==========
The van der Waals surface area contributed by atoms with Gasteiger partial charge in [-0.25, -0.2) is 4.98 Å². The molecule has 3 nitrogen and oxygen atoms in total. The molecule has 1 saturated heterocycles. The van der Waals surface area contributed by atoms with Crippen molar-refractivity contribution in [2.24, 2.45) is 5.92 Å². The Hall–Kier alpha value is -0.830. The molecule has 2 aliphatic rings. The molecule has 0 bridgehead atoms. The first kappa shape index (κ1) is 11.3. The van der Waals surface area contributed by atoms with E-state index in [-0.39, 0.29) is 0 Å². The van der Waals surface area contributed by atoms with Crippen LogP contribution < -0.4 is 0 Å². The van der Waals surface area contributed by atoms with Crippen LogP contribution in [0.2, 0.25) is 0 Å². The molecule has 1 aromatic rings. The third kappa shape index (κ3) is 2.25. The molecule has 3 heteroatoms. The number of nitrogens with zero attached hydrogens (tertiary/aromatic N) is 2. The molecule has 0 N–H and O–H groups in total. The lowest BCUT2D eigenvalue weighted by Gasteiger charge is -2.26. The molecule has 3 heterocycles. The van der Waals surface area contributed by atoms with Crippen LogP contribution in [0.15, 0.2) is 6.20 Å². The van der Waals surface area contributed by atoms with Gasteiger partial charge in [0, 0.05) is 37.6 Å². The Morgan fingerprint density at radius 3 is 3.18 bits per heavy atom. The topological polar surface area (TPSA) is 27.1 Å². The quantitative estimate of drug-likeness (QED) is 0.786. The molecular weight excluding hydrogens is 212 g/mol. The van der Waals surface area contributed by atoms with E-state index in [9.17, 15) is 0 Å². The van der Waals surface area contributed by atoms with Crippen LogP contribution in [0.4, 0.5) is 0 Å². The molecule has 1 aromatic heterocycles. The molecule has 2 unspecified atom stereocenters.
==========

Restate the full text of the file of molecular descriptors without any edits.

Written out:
The van der Waals surface area contributed by atoms with Gasteiger partial charge in [-0.25, -0.2) is 4.98 Å². The molecule has 3 nitrogen and oxygen atoms in total. The molecule has 1 saturated heterocycles. The van der Waals surface area contributed by atoms with Crippen molar-refractivity contribution in [2.24, 2.45) is 5.92 Å². The Hall–Kier alpha value is -0.830. The molecule has 2 aliphatic rings. The molecule has 0 bridgehead atoms. The first kappa shape index (κ1) is 11.3. The van der Waals surface area contributed by atoms with E-state index in [-0.39, 0.29) is 0 Å². The van der Waals surface area contributed by atoms with Crippen LogP contribution < -0.4 is 0 Å². The van der Waals surface area contributed by atoms with Crippen LogP contribution in [0.2, 0.25) is 0 Å². The molecule has 1 aromatic rings. The third kappa shape index (κ3) is 2.25. The molecule has 3 heteroatoms. The number of nitrogens with zero attached hydrogens (tertiary/aromatic N) is 2. The molecule has 0 N–H and O–H groups in total. The lowest BCUT2D eigenvalue weighted by Gasteiger charge is -2.26. The molecule has 3 heterocycles. The van der Waals surface area contributed by atoms with Crippen LogP contribution in [0.15, 0.2) is 6.20 Å². The van der Waals surface area contributed by atoms with Gasteiger partial charge in [0, 0.05) is 37.6 Å². The Morgan fingerprint density at radius 3 is 3.18 bits per heavy atom. The topological polar surface area (TPSA) is 27.1 Å². The quantitative estimate of drug-likeness (QED) is 0.786. The molecular weight excluding hydrogens is 212 g/mol. The van der Waals surface area contributed by atoms with E-state index in [9.17, 15) is 0 Å². The van der Waals surface area contributed by atoms with Crippen LogP contribution in [0.4, 0.5) is 0 Å². The molecule has 1 aromatic heterocycles. The molecule has 2 unspecified atom stereocenters.